February 6, 2007

The role of the state

This shocked many. Texas governer Rick Perry recently ordered HPV vaccinations for girls entering the sixth grade.

And man, has it hit the fan. And with good reason, I believe. Yet, the response leaves me frustrated. Let me explain.

First, even though I am a liberal and you conservatives have been taught by Rush and Sean Hannity that I want the government to determine your entire life, I am not a fan of government interference into personal affairs. I want the government to protect workers and consumers in a reasonable manner.

This action by Perry, I understand, strikes many conservatives as a breach of the conservative code. And I agree. The state forcing young girls to take shots smacks of authoritarianism. And one conservative in the link makes a great point, that we need to study this a little more before moving on it.

(The other conservative objection borders on the ludicrous. No, scratch that. It is ludicrious. They argue that this will encourage sexual promiscuity, as if that is a reason to not protect girls from CANCER!. For some, as I noted in the post: Streak's Blog: God's country prefers what?, they don't really care that poor sexual education leads to stds and perhaps cancer--they just don't want them having sex. Sigh.)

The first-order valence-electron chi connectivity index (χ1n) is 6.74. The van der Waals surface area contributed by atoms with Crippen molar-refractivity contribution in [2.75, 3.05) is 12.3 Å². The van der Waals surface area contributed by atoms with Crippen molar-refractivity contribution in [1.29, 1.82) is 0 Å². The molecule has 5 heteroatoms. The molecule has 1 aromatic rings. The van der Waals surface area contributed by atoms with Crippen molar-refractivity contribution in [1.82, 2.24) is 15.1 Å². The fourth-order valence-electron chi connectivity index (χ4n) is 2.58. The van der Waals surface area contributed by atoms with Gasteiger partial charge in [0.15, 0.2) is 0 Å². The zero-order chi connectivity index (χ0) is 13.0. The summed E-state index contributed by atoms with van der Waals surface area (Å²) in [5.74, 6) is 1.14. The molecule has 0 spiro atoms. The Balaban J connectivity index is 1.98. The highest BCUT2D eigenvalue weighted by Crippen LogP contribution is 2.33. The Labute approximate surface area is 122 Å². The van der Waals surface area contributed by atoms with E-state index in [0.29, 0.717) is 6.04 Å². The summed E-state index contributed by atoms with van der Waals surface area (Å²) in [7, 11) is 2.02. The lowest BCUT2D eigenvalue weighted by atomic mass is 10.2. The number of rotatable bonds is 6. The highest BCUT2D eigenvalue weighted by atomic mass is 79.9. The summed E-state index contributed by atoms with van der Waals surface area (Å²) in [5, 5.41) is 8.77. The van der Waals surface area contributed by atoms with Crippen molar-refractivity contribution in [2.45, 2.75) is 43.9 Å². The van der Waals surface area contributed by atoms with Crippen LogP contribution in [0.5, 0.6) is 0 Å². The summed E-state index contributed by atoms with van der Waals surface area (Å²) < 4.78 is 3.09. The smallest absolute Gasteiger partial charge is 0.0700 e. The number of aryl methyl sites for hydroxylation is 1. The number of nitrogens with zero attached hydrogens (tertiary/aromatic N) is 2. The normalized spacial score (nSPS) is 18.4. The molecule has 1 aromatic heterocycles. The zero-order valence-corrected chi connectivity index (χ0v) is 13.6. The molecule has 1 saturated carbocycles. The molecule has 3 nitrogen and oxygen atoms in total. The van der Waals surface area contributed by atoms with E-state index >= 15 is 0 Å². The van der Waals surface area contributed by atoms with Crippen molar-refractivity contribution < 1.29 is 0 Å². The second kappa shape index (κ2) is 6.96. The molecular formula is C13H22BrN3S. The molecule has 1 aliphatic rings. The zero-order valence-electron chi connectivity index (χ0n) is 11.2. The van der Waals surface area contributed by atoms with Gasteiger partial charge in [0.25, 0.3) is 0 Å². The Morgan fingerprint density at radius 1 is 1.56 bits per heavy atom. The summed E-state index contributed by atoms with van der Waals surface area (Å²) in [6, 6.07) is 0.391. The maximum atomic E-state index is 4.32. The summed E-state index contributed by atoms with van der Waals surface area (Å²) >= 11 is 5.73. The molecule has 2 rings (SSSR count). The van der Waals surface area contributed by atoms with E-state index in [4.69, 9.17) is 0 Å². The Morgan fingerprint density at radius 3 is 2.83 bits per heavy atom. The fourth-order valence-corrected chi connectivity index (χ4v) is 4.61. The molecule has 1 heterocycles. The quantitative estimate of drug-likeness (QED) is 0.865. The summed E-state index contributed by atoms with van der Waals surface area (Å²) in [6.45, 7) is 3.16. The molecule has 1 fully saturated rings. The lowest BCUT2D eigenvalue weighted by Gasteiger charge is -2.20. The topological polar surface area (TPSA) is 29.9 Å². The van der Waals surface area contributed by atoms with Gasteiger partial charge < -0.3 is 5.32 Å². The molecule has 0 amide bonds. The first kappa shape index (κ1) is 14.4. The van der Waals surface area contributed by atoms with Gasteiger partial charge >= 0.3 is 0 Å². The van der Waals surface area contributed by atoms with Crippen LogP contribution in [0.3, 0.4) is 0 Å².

But back to the debate. I can understand the opposition to Perry, for sure, but guess I would like some clarification on when Conservatives actually act. Let's consider just a few examples of an invasive state and the conservative christian response.

  • Hmm. Torture, anyone? The Vice President pushes for the right to torture, the President supports him and uses signing statements to say he can whenever he sees fit. The state, in essence, asserts its right to not only end a life, but to inflict as much pain as possible--all of this without due process or even the assurance that the tortured are dangerous at all.